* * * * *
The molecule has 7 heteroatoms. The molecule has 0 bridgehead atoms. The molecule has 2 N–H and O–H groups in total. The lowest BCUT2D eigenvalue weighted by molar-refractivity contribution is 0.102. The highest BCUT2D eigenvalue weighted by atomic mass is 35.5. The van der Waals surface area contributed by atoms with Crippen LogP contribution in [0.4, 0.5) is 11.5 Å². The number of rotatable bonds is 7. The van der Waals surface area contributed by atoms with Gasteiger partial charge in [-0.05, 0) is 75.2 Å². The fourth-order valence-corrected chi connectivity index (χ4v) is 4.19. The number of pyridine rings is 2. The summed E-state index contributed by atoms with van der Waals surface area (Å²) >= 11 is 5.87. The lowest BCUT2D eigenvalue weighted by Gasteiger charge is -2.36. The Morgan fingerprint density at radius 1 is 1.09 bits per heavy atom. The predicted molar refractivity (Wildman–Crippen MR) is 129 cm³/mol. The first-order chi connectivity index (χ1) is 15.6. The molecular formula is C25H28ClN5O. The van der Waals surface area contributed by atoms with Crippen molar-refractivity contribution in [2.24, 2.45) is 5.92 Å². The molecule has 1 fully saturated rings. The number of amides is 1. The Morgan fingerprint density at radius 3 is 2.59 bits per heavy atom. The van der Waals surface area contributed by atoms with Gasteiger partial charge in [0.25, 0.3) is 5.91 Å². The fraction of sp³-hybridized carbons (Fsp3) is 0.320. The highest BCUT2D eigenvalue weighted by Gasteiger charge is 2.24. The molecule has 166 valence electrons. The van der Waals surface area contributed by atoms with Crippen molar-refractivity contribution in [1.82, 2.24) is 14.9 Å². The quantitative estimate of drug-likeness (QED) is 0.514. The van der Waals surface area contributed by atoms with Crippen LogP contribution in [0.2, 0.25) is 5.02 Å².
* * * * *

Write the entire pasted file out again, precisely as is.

The molecule has 7 heteroatoms. The molecule has 0 bridgehead atoms. The molecule has 2 N–H and O–H groups in total. The lowest BCUT2D eigenvalue weighted by molar-refractivity contribution is 0.102. The highest BCUT2D eigenvalue weighted by atomic mass is 35.5. The van der Waals surface area contributed by atoms with Crippen LogP contribution in [0.4, 0.5) is 11.5 Å². The number of rotatable bonds is 7. The van der Waals surface area contributed by atoms with Gasteiger partial charge in [-0.05, 0) is 75.2 Å². The fourth-order valence-corrected chi connectivity index (χ4v) is 4.19. The number of pyridine rings is 2. The summed E-state index contributed by atoms with van der Waals surface area (Å²) >= 11 is 5.87. The lowest BCUT2D eigenvalue weighted by Gasteiger charge is -2.36. The Morgan fingerprint density at radius 1 is 1.09 bits per heavy atom. The predicted molar refractivity (Wildman–Crippen MR) is 129 cm³/mol. The first-order chi connectivity index (χ1) is 15.6. The molecular formula is C25H28ClN5O. The van der Waals surface area contributed by atoms with Crippen molar-refractivity contribution in [2.24, 2.45) is 5.92 Å². The molecule has 1 fully saturated rings. The number of amides is 1. The Morgan fingerprint density at radius 3 is 2.59 bits per heavy atom. The van der Waals surface area contributed by atoms with Gasteiger partial charge in [0.25, 0.3) is 5.91 Å². The fraction of sp³-hybridized carbons (Fsp3) is 0.320. The highest BCUT2D eigenvalue weighted by Gasteiger charge is 2.24. The molecule has 166 valence electrons. The van der Waals surface area contributed by atoms with Crippen molar-refractivity contribution in [1.82, 2.24) is 14.9 Å². The quantitative estimate of drug-likeness (QED) is 0.514. The van der Waals surface area contributed by atoms with Crippen LogP contribution in [0.2, 0.25) is 5.02 Å².